You can create the best music in the world, but if no one knows about it, it means nothing. With the help of the internet, the barriers of distribution have been brought down. Gone are the days that to get your recording distributed beyond the live shows and your friends required the major label, as they were holding the keys. Today we can have our songs up on hundreds of streaming services in a matter of few clicks. But this has created a new problem, how do we get heard amongst the thousands of other people who are trying to “make it.” In this blog post, Social media for musicians, we want to take you beyond the “check my music out” posts on Facebook, and show you how you can make a real difference.
Stand above the noise
There are over 30 million songs on Spotify and tens of thousands added daily. How do you stand above the noise? The first instinct of any artist is to share their songs or profiles on Facebook and Twitter, maybe Instagram if they are creative enough. It still makes me cringe every time I get a DM from someone on Twitter asking me to check out their music. I never do, unless…
Give them a reason
You need to give me a reason to listen to your music. This is probably the biggest takeaway from this blog post, so read it again. Why should I listen to your music? Can you answer that question? Share a story about the song that you think I might relate to, might be a good start. Or create some eye-grabbing graphics to go with your post. Something, anything that will grab peoples attention and add value to your fans.
Know your fans
Speaking of which, you need to know who your target audience is. Every time I hear musicians say their music is for everyone, I know they have already lost their battle. Get to know your first few fans. Find out what other music do they like, where did they find you, what kind of music videos do they like, what other hobbies do they have… The more you know about your fans, the better chance you have of succeeding.
You will have a much better chance becoming a big fish in a small pond than a small fish in a big pond. We have messed up idea of “success” painted by media. The truth is, major labels control most of the chart-topping music, and you just simply don’t have the money and resources to compete with them.
But there are an endless amount of niche music markets that you can be successful in and go on to make a comfortable living doing what you love.
This is why you should be specific. Know where your music belongs. Another alarm bell for me is when musicians tell me their music is completely new and there s nothing like it out there. Where does the music come from? Who are your influences? Just because you mix few types of music styles, does not mean it is an entirely new genre. Name those genres when describing your music, be specific.
Do you want to post a link to your music on Facebook? Share it with a picture. Do you want people to discover your music? Share it as a video. Don’t have a video? Make one by filming with your phone, or make a slideshow from pictures. We notice visual information faster than anything else. Get creative; there are endless free online tools and resources you can use to make great graphics and videos.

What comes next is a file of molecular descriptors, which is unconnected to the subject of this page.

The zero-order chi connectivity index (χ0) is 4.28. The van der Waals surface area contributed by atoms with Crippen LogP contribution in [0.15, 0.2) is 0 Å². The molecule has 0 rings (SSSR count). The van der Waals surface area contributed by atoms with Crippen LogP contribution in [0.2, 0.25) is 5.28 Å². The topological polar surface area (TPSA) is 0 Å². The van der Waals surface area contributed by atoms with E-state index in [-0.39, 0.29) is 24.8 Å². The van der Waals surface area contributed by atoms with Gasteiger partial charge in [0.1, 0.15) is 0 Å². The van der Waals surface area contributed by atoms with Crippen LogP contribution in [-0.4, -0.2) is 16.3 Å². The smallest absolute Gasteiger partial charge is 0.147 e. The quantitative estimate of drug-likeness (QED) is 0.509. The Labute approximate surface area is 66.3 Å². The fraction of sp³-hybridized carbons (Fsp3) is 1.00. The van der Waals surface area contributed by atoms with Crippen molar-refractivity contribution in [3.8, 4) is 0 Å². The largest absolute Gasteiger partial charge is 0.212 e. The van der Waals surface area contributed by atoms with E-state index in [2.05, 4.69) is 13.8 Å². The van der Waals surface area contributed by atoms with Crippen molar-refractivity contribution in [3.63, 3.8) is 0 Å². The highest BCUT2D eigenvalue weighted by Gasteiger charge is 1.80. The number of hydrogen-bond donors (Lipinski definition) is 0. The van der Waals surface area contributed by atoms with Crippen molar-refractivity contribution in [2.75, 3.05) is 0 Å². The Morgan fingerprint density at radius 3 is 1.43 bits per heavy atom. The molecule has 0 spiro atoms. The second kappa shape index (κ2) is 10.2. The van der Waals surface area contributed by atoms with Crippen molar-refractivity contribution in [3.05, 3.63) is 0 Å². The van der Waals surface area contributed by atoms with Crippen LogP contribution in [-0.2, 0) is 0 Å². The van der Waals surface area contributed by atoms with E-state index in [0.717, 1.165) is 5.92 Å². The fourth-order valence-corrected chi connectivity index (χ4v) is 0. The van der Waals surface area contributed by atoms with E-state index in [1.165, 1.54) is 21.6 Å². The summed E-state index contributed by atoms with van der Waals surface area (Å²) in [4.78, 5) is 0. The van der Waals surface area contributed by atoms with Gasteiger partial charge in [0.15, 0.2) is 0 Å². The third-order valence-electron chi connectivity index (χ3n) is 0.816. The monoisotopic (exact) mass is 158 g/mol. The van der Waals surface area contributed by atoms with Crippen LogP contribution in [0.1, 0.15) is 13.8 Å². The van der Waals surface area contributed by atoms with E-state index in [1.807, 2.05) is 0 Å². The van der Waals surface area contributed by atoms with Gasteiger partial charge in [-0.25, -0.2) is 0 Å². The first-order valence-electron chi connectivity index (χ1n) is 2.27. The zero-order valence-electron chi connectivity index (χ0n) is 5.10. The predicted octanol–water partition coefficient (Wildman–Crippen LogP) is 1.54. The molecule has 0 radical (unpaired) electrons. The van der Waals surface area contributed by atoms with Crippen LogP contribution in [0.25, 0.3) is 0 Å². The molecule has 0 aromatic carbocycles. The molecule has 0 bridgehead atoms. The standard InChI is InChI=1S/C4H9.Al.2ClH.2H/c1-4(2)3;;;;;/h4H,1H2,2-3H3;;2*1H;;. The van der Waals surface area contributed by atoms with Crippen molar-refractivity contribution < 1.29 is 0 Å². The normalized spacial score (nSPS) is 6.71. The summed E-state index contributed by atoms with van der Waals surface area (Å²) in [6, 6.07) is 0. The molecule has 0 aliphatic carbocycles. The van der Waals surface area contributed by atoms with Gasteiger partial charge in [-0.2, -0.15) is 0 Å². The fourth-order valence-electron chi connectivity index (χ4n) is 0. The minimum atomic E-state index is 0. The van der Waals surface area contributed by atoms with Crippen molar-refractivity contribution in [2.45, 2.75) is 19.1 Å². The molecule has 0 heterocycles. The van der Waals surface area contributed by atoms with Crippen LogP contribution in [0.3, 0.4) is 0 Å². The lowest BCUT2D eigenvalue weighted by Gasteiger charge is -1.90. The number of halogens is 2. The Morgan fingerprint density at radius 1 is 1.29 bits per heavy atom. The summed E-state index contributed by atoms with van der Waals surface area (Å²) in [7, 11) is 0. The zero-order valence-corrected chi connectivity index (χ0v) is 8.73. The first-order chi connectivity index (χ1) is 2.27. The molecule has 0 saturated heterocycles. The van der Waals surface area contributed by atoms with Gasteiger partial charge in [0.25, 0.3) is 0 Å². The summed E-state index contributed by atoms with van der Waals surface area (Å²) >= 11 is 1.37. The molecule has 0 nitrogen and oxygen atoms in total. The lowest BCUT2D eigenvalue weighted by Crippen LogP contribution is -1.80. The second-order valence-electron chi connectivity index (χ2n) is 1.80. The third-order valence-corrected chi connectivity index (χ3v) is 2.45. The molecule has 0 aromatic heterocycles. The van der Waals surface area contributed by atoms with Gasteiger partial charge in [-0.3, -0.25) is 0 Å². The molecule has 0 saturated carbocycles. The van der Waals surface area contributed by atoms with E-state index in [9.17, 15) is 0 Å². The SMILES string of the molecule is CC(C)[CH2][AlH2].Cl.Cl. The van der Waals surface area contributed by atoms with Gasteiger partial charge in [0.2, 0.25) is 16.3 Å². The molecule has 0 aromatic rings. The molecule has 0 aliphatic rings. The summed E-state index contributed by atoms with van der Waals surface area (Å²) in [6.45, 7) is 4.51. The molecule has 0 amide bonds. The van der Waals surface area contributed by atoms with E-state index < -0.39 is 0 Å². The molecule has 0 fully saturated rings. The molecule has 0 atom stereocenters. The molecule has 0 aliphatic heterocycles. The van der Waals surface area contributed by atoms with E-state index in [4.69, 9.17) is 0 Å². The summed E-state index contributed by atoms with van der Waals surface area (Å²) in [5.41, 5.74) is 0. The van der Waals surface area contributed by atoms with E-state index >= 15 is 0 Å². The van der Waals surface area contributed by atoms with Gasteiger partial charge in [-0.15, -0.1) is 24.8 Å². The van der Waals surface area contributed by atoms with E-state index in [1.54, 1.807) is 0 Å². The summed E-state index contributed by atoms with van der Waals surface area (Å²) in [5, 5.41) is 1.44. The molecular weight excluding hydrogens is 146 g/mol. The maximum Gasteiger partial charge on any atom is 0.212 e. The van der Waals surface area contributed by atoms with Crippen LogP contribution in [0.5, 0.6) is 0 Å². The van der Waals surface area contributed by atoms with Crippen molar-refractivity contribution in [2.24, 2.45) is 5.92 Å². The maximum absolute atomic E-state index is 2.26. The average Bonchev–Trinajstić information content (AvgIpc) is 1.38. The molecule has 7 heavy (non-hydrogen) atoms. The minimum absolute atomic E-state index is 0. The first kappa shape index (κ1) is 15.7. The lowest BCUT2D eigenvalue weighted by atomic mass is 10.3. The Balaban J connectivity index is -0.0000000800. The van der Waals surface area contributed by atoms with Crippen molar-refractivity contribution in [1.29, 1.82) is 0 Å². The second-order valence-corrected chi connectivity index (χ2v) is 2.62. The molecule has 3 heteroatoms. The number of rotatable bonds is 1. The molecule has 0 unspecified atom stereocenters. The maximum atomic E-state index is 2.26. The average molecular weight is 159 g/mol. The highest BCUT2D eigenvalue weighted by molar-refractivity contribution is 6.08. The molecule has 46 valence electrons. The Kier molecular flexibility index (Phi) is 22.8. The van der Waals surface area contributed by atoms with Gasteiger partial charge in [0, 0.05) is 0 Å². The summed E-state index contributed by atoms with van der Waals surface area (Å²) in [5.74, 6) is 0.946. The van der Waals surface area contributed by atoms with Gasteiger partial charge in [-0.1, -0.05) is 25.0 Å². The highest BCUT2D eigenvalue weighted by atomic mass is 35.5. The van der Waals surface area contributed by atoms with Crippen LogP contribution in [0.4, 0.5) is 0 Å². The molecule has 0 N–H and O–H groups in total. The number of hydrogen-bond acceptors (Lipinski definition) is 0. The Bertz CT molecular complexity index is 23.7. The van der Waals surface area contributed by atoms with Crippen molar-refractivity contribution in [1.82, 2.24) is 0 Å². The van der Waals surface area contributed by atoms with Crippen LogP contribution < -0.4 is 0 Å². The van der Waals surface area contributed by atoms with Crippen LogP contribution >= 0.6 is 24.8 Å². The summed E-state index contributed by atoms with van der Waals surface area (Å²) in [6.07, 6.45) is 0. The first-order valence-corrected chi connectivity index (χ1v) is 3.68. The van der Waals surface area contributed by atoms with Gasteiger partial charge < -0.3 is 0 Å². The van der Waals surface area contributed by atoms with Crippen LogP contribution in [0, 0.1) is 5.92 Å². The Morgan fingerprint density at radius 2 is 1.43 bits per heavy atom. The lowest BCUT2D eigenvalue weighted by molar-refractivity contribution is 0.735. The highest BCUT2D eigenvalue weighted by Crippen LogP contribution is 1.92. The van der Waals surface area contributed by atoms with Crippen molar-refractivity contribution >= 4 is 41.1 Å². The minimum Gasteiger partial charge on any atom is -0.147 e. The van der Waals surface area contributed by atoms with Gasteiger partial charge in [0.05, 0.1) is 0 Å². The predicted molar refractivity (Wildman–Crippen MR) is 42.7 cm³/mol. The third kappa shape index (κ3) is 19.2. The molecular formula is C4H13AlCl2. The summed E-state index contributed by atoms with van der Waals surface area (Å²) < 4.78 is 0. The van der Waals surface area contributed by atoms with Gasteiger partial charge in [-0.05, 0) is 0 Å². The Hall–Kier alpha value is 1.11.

Build a brand
In 2018 the revenue streams of musicians are foggier than ever before. Concentrate on building a brand around your music. Give people a reason to follow your social media pages, and you will start gathering momentum. As your audience grows and engages with your content, you will start to have value. When you have tens of thousands of Instagram followers, you’d be surprised what opportunities that alone can bring. A great way to audit the value of your social media channels is socialbluebook.com
A good idea here is to find some musicians that have done this well and see what they do. How many times a week do they post? What kind of content do they post? How actively do they interact with their fans? Learn from those who are doing it well and adapt it to suit your audience.
This sounds like a lot of work right? It can be. But to make the most of it, you need to get organized and manage your time and productivity well. I shared some of my favorite Online tools for musicians in a previous blog post. Learn how to schedule your posts. Do it once a week. Also go back and see which of your posts worked, got the most amount of engagement and reach more people. If it works do more of it, if it does not, try something else.
Social media for musicians can be a real time sucker, so learn to use this to your advantage, and don’t become a victim of it. Scrolling through your Facebook feed once every hour is not being productive. Schedule posts at one go, and once a day reply to all comments and messages. Allocate some time regularly to interact with your followers, be part of the community by leaving genuine and meaningful comments (don’t self-promote) on other peoples posts.
Last but not least, we all heard the stories about the early adaptors of social media who built their fame from being there first and making the most of it. Would you not like to go back to the early days of Facebook or Instagram and be more active and be that big fish in the small bond? If you are a musician, start building your connections and network in Melosity, which is the latest music social media and collaboration platform. The opportunity is here; the question is will you make the most of it?